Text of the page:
Terms: Aut, Win, Spr, Sum | Units: 1-5 | Repeatable for credit | Grading: Letter or Credit/No Credit

BIO 291: Development and Teaching of Core Experimental Laboratories

Preparation for teaching the core experimental courses (44X and 44Y). Emphasis is on lab, speaking, and writing skills. Focus is on updating the lab to meet the changing technical needs of the students. Taken prior to teaching either of the above courses. May be repeated for credit. Prerequisite: selection by instructor.
Terms: Aut, Win | Units: 1-2 | Repeatable for credit | Grading: Letter or Credit/No Credit

BIO 459: Frontiers in Interdisciplinary Biosciences (BIOC 459, BIOE 459, CHEM 459, CHEMENG 459, PSYCH 459)

Students register through their affiliated department; otherwise register for CHEMENG 459. For specialists and non-specialists. Sponsored by the Stanford BioX Program. Three seminars per quarter address scientific and technical themes related to interdisciplinary approaches in bioengineering, medicine, and the chemical, physical, and biological sciences. Leading investigators from Stanford and the world present breakthroughs and endeavors that cut across core disciplines. Pre-seminars introduce basic concepts and background for non-experts. Registered students attend all pre-seminars; others welcome. See http://biox.stanford.edu/courses/459.html. Recommended: basic mathematics, biology, chemistry, and physics.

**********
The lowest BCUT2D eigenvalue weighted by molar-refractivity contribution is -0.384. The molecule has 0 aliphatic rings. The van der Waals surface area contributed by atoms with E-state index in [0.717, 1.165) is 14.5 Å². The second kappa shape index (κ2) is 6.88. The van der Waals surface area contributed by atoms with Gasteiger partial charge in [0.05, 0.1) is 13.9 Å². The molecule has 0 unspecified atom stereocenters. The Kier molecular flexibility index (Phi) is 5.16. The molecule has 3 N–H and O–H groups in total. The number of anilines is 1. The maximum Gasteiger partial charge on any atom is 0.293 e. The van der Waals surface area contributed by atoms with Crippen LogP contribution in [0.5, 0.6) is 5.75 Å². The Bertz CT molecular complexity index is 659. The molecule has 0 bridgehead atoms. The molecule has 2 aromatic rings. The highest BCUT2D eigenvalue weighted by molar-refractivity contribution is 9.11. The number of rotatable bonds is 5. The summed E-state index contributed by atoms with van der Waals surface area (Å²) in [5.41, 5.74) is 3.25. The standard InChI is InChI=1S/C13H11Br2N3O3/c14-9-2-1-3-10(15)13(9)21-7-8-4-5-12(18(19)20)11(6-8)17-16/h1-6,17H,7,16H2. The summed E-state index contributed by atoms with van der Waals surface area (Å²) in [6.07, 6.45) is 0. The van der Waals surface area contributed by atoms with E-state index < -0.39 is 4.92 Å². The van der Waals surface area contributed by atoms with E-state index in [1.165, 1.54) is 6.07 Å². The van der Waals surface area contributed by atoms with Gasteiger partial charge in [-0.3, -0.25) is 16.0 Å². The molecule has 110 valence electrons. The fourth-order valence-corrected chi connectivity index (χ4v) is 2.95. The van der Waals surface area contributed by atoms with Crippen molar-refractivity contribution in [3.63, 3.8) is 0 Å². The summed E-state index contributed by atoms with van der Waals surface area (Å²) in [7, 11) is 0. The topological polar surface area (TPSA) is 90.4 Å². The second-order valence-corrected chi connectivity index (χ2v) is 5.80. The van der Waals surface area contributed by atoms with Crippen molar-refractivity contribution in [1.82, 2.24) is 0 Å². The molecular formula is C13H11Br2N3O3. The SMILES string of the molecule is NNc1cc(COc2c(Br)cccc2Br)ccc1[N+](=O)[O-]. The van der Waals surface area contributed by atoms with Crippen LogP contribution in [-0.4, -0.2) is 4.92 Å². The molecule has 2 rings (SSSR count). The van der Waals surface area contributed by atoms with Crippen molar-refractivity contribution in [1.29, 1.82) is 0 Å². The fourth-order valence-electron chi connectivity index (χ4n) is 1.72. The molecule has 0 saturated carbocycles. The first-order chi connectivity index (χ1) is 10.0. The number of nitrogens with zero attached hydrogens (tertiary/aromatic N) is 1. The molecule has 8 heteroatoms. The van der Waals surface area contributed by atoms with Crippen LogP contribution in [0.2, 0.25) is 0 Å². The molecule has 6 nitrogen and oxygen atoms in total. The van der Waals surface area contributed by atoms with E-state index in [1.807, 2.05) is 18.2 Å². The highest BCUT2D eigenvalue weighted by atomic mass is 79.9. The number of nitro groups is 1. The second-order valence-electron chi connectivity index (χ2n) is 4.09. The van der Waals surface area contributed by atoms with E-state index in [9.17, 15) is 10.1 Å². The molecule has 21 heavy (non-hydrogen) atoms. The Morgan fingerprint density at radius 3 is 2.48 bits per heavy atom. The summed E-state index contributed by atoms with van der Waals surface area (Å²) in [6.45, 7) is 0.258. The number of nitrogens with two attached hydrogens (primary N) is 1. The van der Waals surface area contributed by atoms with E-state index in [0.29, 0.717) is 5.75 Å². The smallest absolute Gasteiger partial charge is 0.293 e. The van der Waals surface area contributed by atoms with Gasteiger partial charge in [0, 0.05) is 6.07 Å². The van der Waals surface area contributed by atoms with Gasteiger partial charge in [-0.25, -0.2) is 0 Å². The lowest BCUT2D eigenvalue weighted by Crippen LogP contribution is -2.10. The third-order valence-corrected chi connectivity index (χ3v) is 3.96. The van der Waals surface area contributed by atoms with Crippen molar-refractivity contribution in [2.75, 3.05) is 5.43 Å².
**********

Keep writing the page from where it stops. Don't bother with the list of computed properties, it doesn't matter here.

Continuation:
Terms: Aut, Win, Spr | Units: 1 | Repeatable for credit | Grading: Medical Satisfactory/No Credit

BIOC 459: Frontiers in Interdisciplinary Biosciences (BIO 459, BIOE 459, CHEM 459, CHEMENG 459, PSYCH 459)

Students register through their affiliated department; otherwise register for CHEMENG 459. For specialists and non-specialists. Sponsored by the Stanford BioX Program. Three seminars per quarter address scientific and technical themes related to interdisciplinary approaches in bioengineering, medicine, and the chemical, physical, and biological sciences. Leading investigators from Stanford and the world present breakthroughs and endeavors that cut across core disciplines. Pre-seminars introduce basic concepts and background for non-experts. Registered students attend all pre-seminars; others welcome. See http://biox.stanford.edu/courses/459.html. Recommended: basic mathematics, biology, chemistry, and physics.